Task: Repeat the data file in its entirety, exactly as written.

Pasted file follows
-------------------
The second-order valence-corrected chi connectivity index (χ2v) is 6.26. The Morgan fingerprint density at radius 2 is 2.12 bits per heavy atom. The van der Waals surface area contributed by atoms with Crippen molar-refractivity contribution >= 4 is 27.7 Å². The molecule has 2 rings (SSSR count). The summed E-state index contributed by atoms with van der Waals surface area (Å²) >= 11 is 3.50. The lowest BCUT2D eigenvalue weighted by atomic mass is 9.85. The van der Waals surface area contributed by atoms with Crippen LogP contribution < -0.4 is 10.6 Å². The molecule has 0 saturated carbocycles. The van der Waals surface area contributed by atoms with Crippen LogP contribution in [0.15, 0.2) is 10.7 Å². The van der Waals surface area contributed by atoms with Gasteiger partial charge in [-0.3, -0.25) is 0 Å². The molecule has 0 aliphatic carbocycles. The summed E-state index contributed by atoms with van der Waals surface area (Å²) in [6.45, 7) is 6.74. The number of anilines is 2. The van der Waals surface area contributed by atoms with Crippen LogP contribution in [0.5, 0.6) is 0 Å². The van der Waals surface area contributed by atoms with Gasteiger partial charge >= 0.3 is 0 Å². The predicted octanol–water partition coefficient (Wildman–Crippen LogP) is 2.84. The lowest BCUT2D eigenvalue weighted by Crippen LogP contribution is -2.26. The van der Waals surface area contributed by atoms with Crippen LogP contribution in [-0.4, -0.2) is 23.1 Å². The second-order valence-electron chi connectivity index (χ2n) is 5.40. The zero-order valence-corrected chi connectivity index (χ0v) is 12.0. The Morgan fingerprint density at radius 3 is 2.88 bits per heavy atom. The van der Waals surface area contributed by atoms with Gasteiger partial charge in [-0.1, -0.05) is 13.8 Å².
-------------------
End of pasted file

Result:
The second-order valence-corrected chi connectivity index (χ2v) is 6.26. The Morgan fingerprint density at radius 2 is 2.12 bits per heavy atom. The van der Waals surface area contributed by atoms with Crippen molar-refractivity contribution >= 4 is 27.7 Å². The molecule has 2 rings (SSSR count). The summed E-state index contributed by atoms with van der Waals surface area (Å²) >= 11 is 3.50. The lowest BCUT2D eigenvalue weighted by atomic mass is 9.85. The van der Waals surface area contributed by atoms with Crippen LogP contribution < -0.4 is 10.6 Å². The molecule has 0 saturated carbocycles. The van der Waals surface area contributed by atoms with Crippen LogP contribution in [0.15, 0.2) is 10.7 Å². The van der Waals surface area contributed by atoms with Gasteiger partial charge in [-0.3, -0.25) is 0 Å². The molecule has 0 aliphatic carbocycles. The summed E-state index contributed by atoms with van der Waals surface area (Å²) in [6.45, 7) is 6.74. The number of anilines is 2. The van der Waals surface area contributed by atoms with Crippen LogP contribution in [0.5, 0.6) is 0 Å². The van der Waals surface area contributed by atoms with Gasteiger partial charge >= 0.3 is 0 Å². The predicted octanol–water partition coefficient (Wildman–Crippen LogP) is 2.84. The lowest BCUT2D eigenvalue weighted by Crippen LogP contribution is -2.26. The van der Waals surface area contributed by atoms with Crippen LogP contribution in [-0.4, -0.2) is 23.1 Å². The second-order valence-electron chi connectivity index (χ2n) is 5.40. The zero-order valence-corrected chi connectivity index (χ0v) is 12.0. The Morgan fingerprint density at radius 3 is 2.88 bits per heavy atom. The van der Waals surface area contributed by atoms with Gasteiger partial charge in [-0.1, -0.05) is 13.8 Å².